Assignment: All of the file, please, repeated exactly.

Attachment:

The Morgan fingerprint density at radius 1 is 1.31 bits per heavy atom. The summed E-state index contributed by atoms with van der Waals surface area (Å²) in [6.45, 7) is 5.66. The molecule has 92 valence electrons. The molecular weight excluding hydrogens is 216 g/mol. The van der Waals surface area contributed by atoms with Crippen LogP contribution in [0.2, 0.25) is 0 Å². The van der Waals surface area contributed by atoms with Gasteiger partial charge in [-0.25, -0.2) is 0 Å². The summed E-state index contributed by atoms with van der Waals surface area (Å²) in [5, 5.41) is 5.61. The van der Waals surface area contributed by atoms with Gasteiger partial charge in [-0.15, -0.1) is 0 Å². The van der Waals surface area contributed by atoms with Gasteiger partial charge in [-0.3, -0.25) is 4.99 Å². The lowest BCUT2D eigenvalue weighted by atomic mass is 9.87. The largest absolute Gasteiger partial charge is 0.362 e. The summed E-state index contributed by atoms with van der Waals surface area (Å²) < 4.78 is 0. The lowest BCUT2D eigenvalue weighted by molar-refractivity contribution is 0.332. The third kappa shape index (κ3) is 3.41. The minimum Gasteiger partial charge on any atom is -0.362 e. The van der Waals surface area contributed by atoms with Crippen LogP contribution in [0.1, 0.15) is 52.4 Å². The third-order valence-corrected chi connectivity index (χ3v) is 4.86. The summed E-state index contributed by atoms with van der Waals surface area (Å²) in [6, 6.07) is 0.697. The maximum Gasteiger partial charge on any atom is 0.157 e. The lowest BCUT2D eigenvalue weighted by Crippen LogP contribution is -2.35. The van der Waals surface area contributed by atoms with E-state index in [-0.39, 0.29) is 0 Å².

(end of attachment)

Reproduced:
The Morgan fingerprint density at radius 1 is 1.31 bits per heavy atom. The summed E-state index contributed by atoms with van der Waals surface area (Å²) in [6.45, 7) is 5.66. The molecule has 92 valence electrons. The molecular weight excluding hydrogens is 216 g/mol. The van der Waals surface area contributed by atoms with Crippen LogP contribution in [0.2, 0.25) is 0 Å². The van der Waals surface area contributed by atoms with Gasteiger partial charge in [-0.25, -0.2) is 0 Å². The summed E-state index contributed by atoms with van der Waals surface area (Å²) in [5, 5.41) is 5.61. The van der Waals surface area contributed by atoms with Gasteiger partial charge in [-0.15, -0.1) is 0 Å². The van der Waals surface area contributed by atoms with Gasteiger partial charge in [-0.3, -0.25) is 4.99 Å². The lowest BCUT2D eigenvalue weighted by atomic mass is 9.87. The largest absolute Gasteiger partial charge is 0.362 e. The summed E-state index contributed by atoms with van der Waals surface area (Å²) < 4.78 is 0. The lowest BCUT2D eigenvalue weighted by molar-refractivity contribution is 0.332. The third kappa shape index (κ3) is 3.41. The minimum Gasteiger partial charge on any atom is -0.362 e. The van der Waals surface area contributed by atoms with Crippen LogP contribution in [0.1, 0.15) is 52.4 Å². The third-order valence-corrected chi connectivity index (χ3v) is 4.86. The summed E-state index contributed by atoms with van der Waals surface area (Å²) in [6, 6.07) is 0.697. The maximum Gasteiger partial charge on any atom is 0.157 e. The lowest BCUT2D eigenvalue weighted by Crippen LogP contribution is -2.35. The van der Waals surface area contributed by atoms with E-state index in [-0.39, 0.29) is 0 Å².